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Scope of Work

This month’s question comes from a student in a construction management program who is taking a class where they are learning how to write the “scope of work.” The student has been assigned the task of finding out about the potential problems that can occur when writing a scope of work for lightweight steel framing.

The original e-mail was sent to Don Allen of the Steel Framing Alliance who forwarded it to me for further comment since it is a question involving contract documents rather than structural engineering.

I don’t know if Allen will agree with me or not, but in my experience this is probably one of the easier items to scope out. This, of course, depends on the method used to write the original specification. The practice most commonly used by designers is to specify that the design of the cold formed steel framing system be produced by a professional engineer registered in the jurisdiction where the project is located. If this is the case, the bidding documents will not show a lot of detail either on the drawings or in the specifications.

What this means to you is that the professional engineer that you hire will be responsible for all the bits and pieces required to correctly buy out and build the cold formed steel portion of the project.

The professional engineer should be an individual or company that specializes in the design of cold formed steel framing. In contract language, this individual is called a specialty structural engineer. Because cold-formed steel framing requires a different approach than red iron steel construction, which is what the average structural engineer is familiar with, an SSE deals only with cold-formed steel framing and will be able to define and price out his design more accurately, thus not leave anything open to question.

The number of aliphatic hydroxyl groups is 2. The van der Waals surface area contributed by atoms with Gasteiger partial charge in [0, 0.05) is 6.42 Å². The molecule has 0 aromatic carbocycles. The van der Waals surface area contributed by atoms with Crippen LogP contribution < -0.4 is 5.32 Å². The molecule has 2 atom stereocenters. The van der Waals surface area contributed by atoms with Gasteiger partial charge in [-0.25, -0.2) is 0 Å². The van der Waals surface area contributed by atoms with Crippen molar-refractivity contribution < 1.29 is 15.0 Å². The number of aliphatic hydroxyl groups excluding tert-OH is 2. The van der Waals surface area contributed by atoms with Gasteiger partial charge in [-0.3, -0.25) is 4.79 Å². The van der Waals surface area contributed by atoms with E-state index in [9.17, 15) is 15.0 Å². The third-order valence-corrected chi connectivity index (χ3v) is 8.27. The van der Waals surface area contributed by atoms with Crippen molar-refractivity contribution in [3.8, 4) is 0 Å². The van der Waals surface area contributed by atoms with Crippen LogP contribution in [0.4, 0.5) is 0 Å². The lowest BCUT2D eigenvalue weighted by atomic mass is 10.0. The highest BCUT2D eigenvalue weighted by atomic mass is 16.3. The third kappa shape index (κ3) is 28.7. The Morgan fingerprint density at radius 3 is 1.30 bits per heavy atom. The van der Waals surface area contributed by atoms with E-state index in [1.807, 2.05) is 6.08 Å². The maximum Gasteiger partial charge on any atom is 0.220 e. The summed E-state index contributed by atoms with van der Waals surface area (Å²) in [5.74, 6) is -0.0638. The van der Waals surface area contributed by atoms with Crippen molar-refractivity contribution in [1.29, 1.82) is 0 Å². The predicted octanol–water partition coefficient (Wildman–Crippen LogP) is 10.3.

As Allen pointed out, cold-formed steel framing is usually specified in Section 05 40 00, Cold-Formed Metal Framing, and is also sometimes referred to as exterior metal framing. Interior metal framing is specified in Section 09 22 16, Non-Structural Metal Framing. Do not get the two types confused. These two items of work are sometimes performed by different subcontractors.

The most important segment of cold-formed steel framing is the bracing, bridging and blocking required to ensure a properly built structure. An inexperienced individual may look at cold-formed steel framing and think it is just like wood framing only using cold-formed steel framing. This is not the case; cold-formed steel framing requires an in-depth knowledge of how the system performs under load, and it performs quite differently from wood.

You should also review the entire set of bidding documents to ensure that an item that is part of the cold-formed steel framing system or is dependent on the cold-formed steel framing system does not contain requirements affecting the bidding and installation of cold-formed steel framing. Remember that the building is a group of interdependent systems put together to perform the function of the building.

There are several standards governing the use of cold-formed steel framing that might be of assistance in understanding more about cold-formed steel framing: ASTM C955, C1007, C645, C754, and The American Iron and Steel Institute Code of Standard Practice.

Because things that can go wrong, I’m afraid I’ll have to invoke Murphy’s Law. Your own personal experience and the past experience of others is your best bet. There is nothing documented that will be covered each and every project.

About the Author

Donald E. Smith, CCS, is AWCI’s director of technical services. E-mail your questions to him at [email protected], or give him a call at (703) 538.1611.

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